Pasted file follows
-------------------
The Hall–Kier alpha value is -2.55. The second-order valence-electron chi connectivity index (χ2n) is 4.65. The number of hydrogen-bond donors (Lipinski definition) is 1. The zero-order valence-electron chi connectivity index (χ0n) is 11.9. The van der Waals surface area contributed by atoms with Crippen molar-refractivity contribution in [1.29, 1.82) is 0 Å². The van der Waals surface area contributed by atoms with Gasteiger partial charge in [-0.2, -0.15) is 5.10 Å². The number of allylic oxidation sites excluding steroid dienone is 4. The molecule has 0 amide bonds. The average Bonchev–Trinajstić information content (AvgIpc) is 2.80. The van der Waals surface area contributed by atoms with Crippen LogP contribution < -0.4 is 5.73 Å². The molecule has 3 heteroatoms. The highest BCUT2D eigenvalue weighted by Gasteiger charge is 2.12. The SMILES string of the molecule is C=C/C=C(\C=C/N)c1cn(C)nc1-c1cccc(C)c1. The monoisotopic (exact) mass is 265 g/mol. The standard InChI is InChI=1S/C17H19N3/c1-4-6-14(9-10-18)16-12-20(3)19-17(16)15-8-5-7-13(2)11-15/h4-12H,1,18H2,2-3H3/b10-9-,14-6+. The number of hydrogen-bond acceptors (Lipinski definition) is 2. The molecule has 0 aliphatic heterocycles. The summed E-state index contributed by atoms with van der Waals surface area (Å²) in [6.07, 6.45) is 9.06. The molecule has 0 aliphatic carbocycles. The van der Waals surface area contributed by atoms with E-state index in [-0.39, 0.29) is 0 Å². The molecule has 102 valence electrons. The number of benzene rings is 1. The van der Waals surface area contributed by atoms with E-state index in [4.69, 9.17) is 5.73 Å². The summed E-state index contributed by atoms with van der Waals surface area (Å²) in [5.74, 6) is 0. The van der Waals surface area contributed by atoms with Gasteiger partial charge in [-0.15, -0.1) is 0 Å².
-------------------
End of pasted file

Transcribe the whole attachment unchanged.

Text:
The Hall–Kier alpha value is -2.55. The second-order valence-electron chi connectivity index (χ2n) is 4.65. The number of hydrogen-bond donors (Lipinski definition) is 1. The zero-order valence-electron chi connectivity index (χ0n) is 11.9. The van der Waals surface area contributed by atoms with Crippen molar-refractivity contribution in [1.29, 1.82) is 0 Å². The van der Waals surface area contributed by atoms with Gasteiger partial charge in [-0.2, -0.15) is 5.10 Å². The number of allylic oxidation sites excluding steroid dienone is 4. The molecule has 0 amide bonds. The average Bonchev–Trinajstić information content (AvgIpc) is 2.80. The van der Waals surface area contributed by atoms with Crippen LogP contribution < -0.4 is 5.73 Å². The molecule has 3 heteroatoms. The highest BCUT2D eigenvalue weighted by Gasteiger charge is 2.12. The SMILES string of the molecule is C=C/C=C(\C=C/N)c1cn(C)nc1-c1cccc(C)c1. The monoisotopic (exact) mass is 265 g/mol. The standard InChI is InChI=1S/C17H19N3/c1-4-6-14(9-10-18)16-12-20(3)19-17(16)15-8-5-7-13(2)11-15/h4-12H,1,18H2,2-3H3/b10-9-,14-6+. The number of hydrogen-bond acceptors (Lipinski definition) is 2. The molecule has 0 aliphatic heterocycles. The summed E-state index contributed by atoms with van der Waals surface area (Å²) in [6.07, 6.45) is 9.06. The molecule has 0 aliphatic carbocycles. The van der Waals surface area contributed by atoms with E-state index in [-0.39, 0.29) is 0 Å². The molecule has 102 valence electrons. The number of benzene rings is 1. The van der Waals surface area contributed by atoms with E-state index in [4.69, 9.17) is 5.73 Å². The summed E-state index contributed by atoms with van der Waals surface area (Å²) in [5.74, 6) is 0. The van der Waals surface area contributed by atoms with Gasteiger partial charge in [-0.15, -0.1) is 0 Å².